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Hiring is one of the biggest challenges companies face. Finding the right person for a specific role is hard enough. But efficiently moving through each stage in the hiring process is arguably more difficult.
You have to attract candidates from multiple sources, review each one, schedule interviews that accommodate everyone’s schedule, consistently evaluate the finalists and ultimately select and hire the ideal candidate. A lot can go off the rails or get held up with a long, multi-step process like hiring.
Using an applicant tracking system, like Recruiterbox, will make your hiring efforts run much smoother. However, we understand not every business is ready to implement recruiting software.
In these cases, we recommend tracking your hiring efforts in a trusty spreadsheet. You can determine what information is important to keep an eye on and plug it in for each role, as it becomes available. After a while, you’ll have a document full of illuminating insights that help you understand what steps in the hiring process you succeed at and what steps need more attention.
Since every company has its own unique hiring process, the layout of your perfect spreadsheet is really up to you. However, the information below should help you get started.
There are various ways you can source candidates but some channels are more effective than others. For instance, job boards might result in more candidates than email outreach or an employee referral program but many of those applicants will be unqualified for the job. Tracking this information can help you determine what channels are worth your time and effort.
In the example above, we’re tracking the total candidates, favorable candidates and candidates interviewed by role for job boards (Indeed and LinkedIn). We’re also tracking candidates contacted, responses and candidates interviewed for an email outreach program (email and LinkedIn messaging).
The data differentiates between the candidates who apply and the ones who are actually qualified for the role and worthy of an interview. We’re seeing that job boards are fine for junior-level roles but a more hands-on recruiting approach is needed for senior roles.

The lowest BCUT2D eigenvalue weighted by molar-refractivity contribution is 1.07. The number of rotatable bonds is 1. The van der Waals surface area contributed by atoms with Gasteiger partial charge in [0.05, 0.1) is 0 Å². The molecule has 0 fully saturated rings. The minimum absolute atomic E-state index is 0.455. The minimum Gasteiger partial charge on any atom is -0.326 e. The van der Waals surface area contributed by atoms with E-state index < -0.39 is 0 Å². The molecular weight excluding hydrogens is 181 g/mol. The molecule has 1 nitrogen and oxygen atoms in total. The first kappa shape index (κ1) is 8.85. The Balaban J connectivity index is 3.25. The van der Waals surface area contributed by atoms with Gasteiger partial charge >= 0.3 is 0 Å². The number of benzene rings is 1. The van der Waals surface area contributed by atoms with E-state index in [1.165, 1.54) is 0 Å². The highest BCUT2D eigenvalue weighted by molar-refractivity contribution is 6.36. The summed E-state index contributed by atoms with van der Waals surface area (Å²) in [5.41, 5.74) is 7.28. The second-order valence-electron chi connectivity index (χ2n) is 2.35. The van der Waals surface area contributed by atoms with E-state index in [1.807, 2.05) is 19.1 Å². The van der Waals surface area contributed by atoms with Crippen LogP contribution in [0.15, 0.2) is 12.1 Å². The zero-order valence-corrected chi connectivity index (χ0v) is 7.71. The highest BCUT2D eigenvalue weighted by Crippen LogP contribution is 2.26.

As the hiring process moves from the sourcing to the interview stage, you’ll need to shift gears. You have to efficiently schedule interviews with both your candidates and internal hiring team. Staying on schedule, while still tracking candidate movement through your hiring pipeline, is the name of the game.
In the example above, we’re tracking total candidates interviewed, finalists and time to interview. We’re again seeing ideal candidates are rarer for senior level roles, making for a longer hiring process. However, be sure to consult this document if you start to have candidates remove themselves from contention or turn down offers. It could be a sign that you’re taking too long to schedule interviews and follow up with candidates.
The candidate evaluation stage often occurs during interviews. Your hiring team should ask questions that help them learn more about each person’s skills and personality.
It’s important to evaluate each candidate on the same criteria, in a measurable way. You can accomplish this by providing each interviewer with a rubric they use to rate each candidate on a 1-to-5 scale for a series of questions. Interviewers can often get caught up in minor details, like how a candidate answers a specific question or a certain aspect of their resume. But a rubric forces them to focus on what really matters.
In the example above, we’re viewing the average score each candidate was given for each question. Between this data and the anecdotal information provided by your hiring team, you should have a solid idea of who your first-choice candidate is.
As time goes on and you hire for various roles, your spreadsheet will become filled with a lot of useful data. At this point, you can take a step back from tracking progress for specific roles and measure the effectiveness of your company’s hiring process as a whole.
In the example above, we’re tracking average time to interview, time to fill, offer acceptance rate and new hire retention rate. Time to fill is the total number of days from when a job opening is posted to when an employment offer is accepted, with time to interview being the number of days to start the interview stage.
Offer acceptance rate is the percentage of employment offers accepted by candidates. It helps you understand if you’re properly articulating your role requirements and company culture, providing a positive interview experience and offering favorable compensation. New hire retention rate is the percentage of employees who stay with your company for 90 days, six months, 12 months or whatever time frame is appropriate for your company and industry.
These are only a few examples of end-to-end hiring process metrics. Figure out the ones that demonstrate hiring success for your organization and be sure to include them.
The metrics and spreadsheet examples provided in this blog post are fairly basic and meant to get you on the right track toward a data-driven recruiting strategy. There are likely other data points you can track that will help you plug the leaks in your hiring efforts.
Download our free e-book “The Fundamentals of Data-Driven Recruiting.” It’s full of great advice for creating a smart and measurable recruiting and hiring process.
If you’re ready for recruiting software, sign-up for a free Recruiterbox demo. A member of our team will show you everything our software can do.
Recruiterbox is considered the most user friendly hiring software on the market. If you’re ready to take your recruiting and hiring to the next level, request a Recruiterbox demo today.